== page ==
From survey, to 3D modeling, to 3D printing: Bramante's Nymphaeum Colonna at Genazzano

Tommaso Empler, Adriana Caldarone

Abstract


Today it's more and more widespread the use of new computer techniques applied to the field of archeology.
Techniques are often heterogeneous, but organized in a right pipeline allow a good understanding of the archaeological heritage.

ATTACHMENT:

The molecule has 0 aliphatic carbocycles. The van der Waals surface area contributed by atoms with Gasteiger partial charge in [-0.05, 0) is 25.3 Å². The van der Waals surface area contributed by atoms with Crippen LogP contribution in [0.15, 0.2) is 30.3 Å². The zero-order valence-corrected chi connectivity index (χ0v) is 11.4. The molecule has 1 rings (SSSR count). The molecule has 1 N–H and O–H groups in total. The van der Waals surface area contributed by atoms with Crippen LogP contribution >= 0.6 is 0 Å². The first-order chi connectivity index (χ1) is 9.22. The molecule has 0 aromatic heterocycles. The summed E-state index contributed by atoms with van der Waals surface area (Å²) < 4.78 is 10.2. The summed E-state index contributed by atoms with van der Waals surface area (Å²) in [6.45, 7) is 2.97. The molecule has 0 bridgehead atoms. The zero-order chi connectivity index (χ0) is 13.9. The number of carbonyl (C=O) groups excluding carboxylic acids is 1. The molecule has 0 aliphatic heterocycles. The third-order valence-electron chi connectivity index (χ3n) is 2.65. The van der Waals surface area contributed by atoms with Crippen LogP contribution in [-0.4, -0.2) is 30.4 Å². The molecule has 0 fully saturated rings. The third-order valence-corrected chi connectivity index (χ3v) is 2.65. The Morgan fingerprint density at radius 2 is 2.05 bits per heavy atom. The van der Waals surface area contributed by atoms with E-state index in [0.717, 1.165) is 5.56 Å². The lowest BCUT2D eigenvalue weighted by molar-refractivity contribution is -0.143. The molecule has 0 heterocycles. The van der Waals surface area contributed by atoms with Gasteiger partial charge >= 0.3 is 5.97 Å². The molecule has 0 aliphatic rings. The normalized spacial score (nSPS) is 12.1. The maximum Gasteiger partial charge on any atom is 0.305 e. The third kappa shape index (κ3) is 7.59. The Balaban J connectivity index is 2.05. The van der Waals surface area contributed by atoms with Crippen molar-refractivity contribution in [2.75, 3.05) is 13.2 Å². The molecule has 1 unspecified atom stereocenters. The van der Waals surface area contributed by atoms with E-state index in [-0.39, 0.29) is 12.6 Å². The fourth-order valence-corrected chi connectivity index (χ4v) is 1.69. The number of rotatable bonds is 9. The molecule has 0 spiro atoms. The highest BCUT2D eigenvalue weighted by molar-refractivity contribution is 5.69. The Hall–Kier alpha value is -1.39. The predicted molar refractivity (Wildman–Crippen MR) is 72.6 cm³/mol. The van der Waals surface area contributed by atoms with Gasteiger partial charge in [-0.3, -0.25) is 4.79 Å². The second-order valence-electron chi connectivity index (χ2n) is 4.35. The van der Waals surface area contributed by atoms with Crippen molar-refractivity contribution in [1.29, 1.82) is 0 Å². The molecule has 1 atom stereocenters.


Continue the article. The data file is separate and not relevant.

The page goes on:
In the study of the "Nymphaeum Colonna of Genazzano", attributed to Bramante, the integrated approach of systems such as photogrammetry, 3D modeling, virtual tour and 3D printing, allows to generate a scale model, with low margins of error, of the shape of the Nymphaeum at the beginning of the sixteenth century (researches until now were very limited). Initial activities are concentrated in the acquisition of data using a total station or TST (total station theodolite) and photographs, taken as multiple frames, recognizable in the coordinate system result from the survey with TST. A special software allows the georeferencing of the raster files with the captured data, allowing the generation of bitmap textures, used in the next step of 3D modeling and rendering. At this stage of 3D visualization it's possible to spot the differences between the Nymphaeum in the project of Bramante and the current status. The following step goes from the virtual 3D model to prototyping, through the realization of a real object by a 3D printing. The object, printed in two PLA parts, is then cleaned by the support materials and joined together. The methodology described revolutionizes and increases the "empathetic size" with the archaeological site, with its use, giving the opportunity to be better perceived either in its current state either in the historical reconstruction at the time of Bramante.